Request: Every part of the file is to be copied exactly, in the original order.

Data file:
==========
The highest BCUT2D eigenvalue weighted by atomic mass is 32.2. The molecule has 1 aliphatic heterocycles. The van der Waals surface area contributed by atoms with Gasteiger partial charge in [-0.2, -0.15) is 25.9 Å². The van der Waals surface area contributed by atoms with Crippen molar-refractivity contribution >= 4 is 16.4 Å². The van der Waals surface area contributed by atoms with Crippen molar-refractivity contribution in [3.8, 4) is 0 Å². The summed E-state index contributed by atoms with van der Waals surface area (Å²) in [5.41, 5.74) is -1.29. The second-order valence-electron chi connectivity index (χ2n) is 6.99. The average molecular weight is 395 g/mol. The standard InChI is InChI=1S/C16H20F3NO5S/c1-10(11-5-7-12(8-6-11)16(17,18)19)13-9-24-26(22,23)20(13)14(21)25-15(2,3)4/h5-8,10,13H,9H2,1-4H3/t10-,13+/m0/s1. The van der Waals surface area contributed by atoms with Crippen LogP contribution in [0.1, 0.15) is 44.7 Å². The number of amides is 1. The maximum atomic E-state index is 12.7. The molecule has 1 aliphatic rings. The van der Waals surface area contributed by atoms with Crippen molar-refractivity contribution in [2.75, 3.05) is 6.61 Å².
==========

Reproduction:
The highest BCUT2D eigenvalue weighted by atomic mass is 32.2. The molecule has 1 aliphatic heterocycles. The van der Waals surface area contributed by atoms with Gasteiger partial charge in [-0.2, -0.15) is 25.9 Å². The van der Waals surface area contributed by atoms with Crippen molar-refractivity contribution >= 4 is 16.4 Å². The van der Waals surface area contributed by atoms with Crippen molar-refractivity contribution in [3.8, 4) is 0 Å². The summed E-state index contributed by atoms with van der Waals surface area (Å²) in [5.41, 5.74) is -1.29. The second-order valence-electron chi connectivity index (χ2n) is 6.99. The average molecular weight is 395 g/mol. The standard InChI is InChI=1S/C16H20F3NO5S/c1-10(11-5-7-12(8-6-11)16(17,18)19)13-9-24-26(22,23)20(13)14(21)25-15(2,3)4/h5-8,10,13H,9H2,1-4H3/t10-,13+/m0/s1. The van der Waals surface area contributed by atoms with Crippen LogP contribution in [0.1, 0.15) is 44.7 Å². The number of amides is 1. The maximum atomic E-state index is 12.7. The molecule has 1 aliphatic rings. The van der Waals surface area contributed by atoms with Crippen molar-refractivity contribution in [2.75, 3.05) is 6.61 Å².